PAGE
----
Anyone who claims chemicals derived from wood have any properties related to wood is indulging in worse hokum than P. T. Barnum ever thought of.


Authors note: I suspect the mention of the 'wood link' might be based upon not the epoxy but the 4th solvent listed in the MSDS sheet - Isopropyl Alcohol (rubbing alcohol, which can be made from wood).

 


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This current page is all about:

PENETRATING - SEALING EPOXY

Solvents used in Penetrating Epoxy

Solvents used in popular penetrating epoxy systems


"Penetrating/priming" Products offered by Progressive Epoxy Polymers, Inc.


LOW V™ (thin, solvent free epoxy - add solvent to this to make a penetrating or priming epoxy) - Click Here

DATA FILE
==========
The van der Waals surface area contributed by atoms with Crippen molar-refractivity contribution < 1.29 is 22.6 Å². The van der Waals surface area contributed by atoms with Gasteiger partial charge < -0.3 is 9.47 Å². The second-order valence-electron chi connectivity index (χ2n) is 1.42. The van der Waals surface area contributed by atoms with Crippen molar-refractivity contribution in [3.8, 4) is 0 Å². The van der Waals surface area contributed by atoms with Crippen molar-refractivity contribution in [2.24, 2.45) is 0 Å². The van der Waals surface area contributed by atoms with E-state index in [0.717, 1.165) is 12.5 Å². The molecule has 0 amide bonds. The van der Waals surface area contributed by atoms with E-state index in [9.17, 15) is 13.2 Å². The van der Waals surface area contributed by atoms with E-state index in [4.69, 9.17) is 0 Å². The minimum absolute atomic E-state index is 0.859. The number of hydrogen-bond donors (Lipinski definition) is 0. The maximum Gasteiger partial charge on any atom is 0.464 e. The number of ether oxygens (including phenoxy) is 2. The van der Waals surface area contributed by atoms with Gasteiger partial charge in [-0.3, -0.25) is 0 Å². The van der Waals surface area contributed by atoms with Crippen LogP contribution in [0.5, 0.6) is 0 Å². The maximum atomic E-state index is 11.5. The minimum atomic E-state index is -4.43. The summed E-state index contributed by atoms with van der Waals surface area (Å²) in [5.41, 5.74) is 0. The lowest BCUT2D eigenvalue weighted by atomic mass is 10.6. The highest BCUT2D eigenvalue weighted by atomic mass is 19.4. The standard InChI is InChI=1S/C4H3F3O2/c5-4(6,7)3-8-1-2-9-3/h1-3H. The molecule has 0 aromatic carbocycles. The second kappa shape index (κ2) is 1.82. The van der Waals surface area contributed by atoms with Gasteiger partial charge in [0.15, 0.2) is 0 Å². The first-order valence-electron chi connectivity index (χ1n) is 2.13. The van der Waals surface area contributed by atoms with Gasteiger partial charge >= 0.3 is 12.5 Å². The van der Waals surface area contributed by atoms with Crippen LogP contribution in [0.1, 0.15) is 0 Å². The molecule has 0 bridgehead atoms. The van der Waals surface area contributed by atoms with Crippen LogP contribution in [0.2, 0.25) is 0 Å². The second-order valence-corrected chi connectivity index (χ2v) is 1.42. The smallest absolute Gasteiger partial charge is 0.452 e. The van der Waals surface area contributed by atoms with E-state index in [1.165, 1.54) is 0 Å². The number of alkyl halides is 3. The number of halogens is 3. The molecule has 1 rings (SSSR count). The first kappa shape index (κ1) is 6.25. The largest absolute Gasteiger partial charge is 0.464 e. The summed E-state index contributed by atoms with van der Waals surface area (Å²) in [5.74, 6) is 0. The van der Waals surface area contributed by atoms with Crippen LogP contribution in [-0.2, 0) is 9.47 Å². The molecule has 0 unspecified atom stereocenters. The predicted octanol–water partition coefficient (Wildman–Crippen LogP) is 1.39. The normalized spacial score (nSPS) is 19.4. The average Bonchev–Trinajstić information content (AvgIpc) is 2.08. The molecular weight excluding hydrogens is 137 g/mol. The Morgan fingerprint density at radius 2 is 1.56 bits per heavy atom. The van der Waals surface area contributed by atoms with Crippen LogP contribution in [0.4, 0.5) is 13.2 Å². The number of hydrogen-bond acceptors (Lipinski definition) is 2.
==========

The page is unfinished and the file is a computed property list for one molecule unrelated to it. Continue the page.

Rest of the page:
ESP 155™ (our own clear primer epoxy with approx. 25% solvent - add more solvent for an easy penetrating epoxy) - Click Here


Other Links:


Penetrating epoxies -
www.epoxyproducts.com/penetrating4u.html

Treating rot - www.epoxyproducts.com/rot.html

Competitor's penetrating epoxy solvent list - www.epoxyproducts.com/solvents.html (this page)

More on primers - www.epoxyproducts.com/primer.html

Sealing wood (tests) - www.epoxyproducts.com/woodseal.html

Using copper powder in epoxies - www.epoxyproducts.com/copper4u.html


Epoxy Only Web Google Search

 

 

#1) Google Everything Epoxy Searches

#2) Google Marine Epoxies Searches

#3)Google Floor Epoxy Searches
 

 View our Progressive Epoxy Products, Inc.

company video

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Solvents used in Penetrating Epoxy

Solvents used in popular penetrating epoxy systems